This culminates in the sex scene moment mentioned above. After the encounter, Batman keeps away from Barbara, refusing to speak with her, leaving the young woman spurned (the film shows Barbara waiting for Batman to call her on the phone). Then, of course, the rest of The Killing Joke happens — and any fan of Batgirl knows how that plays out. Barbara is paralysed in front of her own father after being shot in the stomach by the Joker, an infamous moment widely considered to be one of the lowest points in Batgirl's 40+ year history.
The Killing Joke movie has indeed added more Batgirl — now, she's a jilted romantic interest who only exists in the story to justify Batman's ongoing conflict with The Joker.
As such, it should have come as no surprise to DC Comics that some people would voice concerns at The Killing Joke panel at this year's Comic-Con. The panel, for the most part, started without a hitch. Voice actors Tara Strong and Kevin Conroy talked about reprising their roles of Batgirl and Batman for the film. Mark Hamill, one of the most iconic Jokers ever onscreen, even phoned in to say how excited he was to be returning to the role.
It was during the Q&A that things got dicey. A Joker cosplayer asked the writers why they would downplay Barbara Gordon, such a strong female character, and make her story more about the men in her life. According to Bleeding Cool reporter Jeremy Konrad, the writers insisted she was still a strong female character. Konrad, who'd already seen the film and didn't agree, himself sarcastically shouted, "Yeah, by using sex and then pining for Bruce."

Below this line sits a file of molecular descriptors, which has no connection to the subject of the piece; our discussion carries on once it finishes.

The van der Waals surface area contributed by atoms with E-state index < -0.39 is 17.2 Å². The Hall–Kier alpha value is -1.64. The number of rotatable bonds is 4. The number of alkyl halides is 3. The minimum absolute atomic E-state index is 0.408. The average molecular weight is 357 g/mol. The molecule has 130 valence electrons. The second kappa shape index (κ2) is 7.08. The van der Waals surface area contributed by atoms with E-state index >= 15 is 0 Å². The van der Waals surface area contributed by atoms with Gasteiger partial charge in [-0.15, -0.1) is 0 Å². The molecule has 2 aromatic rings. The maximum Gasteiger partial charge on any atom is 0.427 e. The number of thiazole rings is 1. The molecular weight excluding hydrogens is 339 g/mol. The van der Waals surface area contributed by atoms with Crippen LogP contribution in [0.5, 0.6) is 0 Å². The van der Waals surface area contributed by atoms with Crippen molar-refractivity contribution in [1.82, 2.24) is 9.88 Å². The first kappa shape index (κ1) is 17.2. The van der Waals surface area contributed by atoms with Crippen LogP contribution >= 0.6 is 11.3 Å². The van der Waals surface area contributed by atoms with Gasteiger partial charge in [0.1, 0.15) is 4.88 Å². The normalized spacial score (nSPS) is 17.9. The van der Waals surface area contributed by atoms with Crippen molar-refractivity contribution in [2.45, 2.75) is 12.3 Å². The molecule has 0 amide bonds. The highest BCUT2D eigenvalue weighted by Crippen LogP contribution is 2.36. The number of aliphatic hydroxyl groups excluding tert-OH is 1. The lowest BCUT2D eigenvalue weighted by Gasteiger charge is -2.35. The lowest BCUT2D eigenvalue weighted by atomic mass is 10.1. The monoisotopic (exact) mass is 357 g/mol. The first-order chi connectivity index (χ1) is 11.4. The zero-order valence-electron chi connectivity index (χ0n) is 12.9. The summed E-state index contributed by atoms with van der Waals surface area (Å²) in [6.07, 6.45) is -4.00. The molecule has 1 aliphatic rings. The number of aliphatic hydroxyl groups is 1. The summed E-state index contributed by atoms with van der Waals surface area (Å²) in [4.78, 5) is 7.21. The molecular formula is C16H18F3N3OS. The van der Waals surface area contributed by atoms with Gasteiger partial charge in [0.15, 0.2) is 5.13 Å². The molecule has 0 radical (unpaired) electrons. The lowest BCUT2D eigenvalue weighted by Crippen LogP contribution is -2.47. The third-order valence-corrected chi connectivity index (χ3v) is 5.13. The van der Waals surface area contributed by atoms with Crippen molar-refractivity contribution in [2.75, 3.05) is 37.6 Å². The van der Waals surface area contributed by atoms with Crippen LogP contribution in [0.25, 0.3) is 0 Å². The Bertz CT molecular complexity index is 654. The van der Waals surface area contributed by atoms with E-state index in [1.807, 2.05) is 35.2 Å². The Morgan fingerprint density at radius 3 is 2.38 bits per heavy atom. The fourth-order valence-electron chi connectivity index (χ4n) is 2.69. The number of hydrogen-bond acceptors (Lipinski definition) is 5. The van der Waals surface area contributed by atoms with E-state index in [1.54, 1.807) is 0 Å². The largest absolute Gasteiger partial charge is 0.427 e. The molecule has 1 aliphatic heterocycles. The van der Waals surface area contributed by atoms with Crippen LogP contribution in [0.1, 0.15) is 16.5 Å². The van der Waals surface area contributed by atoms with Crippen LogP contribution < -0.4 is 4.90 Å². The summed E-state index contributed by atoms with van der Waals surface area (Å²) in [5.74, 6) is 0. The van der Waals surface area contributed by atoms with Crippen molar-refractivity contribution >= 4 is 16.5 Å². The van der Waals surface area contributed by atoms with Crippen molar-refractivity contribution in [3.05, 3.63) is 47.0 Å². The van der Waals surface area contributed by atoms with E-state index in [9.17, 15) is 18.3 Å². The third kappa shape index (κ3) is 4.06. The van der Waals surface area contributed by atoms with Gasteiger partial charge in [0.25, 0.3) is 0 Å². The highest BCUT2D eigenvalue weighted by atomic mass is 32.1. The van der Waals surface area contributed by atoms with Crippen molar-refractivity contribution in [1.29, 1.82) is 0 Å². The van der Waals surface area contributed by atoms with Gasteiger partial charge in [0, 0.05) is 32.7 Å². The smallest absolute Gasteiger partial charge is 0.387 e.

That's when co-screenwriter Brian Azzarello seemed to put it all out there. "Wanna say that again? Pussy?" he asked.
A report by The Hollywood Reporter adds some context to the heated discussion:
"I don't think she's pining over Bruce at all," said Azzarello. "She's pining over the violence."
Executive Bruce Timm acknowledged "it's complicated."
"I actually like that in that opening story both Batman and Batgirl make a series of mistakes and then it kind of escalates, because Batman kind of overreacts and then she overreacts to her overreaction," said Timm. That's a very human thing."
"There's clearly an unstated attraction between the two of the characters from the very beginning and I think it's there in the comics. If you go back and look at the Adam West show, its' there in the Adam West show," said Timm. "It's subtle, but to me it's always been there."
Azzarello has a reputation for being contrarian and cantankerous at times. It's entirely possible that he was reacting to the way the comment was made — shouted from the crowd by a writer who describes himself as frustrated with the film — and not just the content of the remark itself. But, whether he felt he was being heckled or not, his response is crummy. Even if Azzarello disagrees with fans' reaction or feels attacked, to be so dismissive sours the relationship that fans have with Batgirl, the filmmakers, and DC as a company. The creators can stand by their creative decisions, sure, but they don't have to be arseholes about it.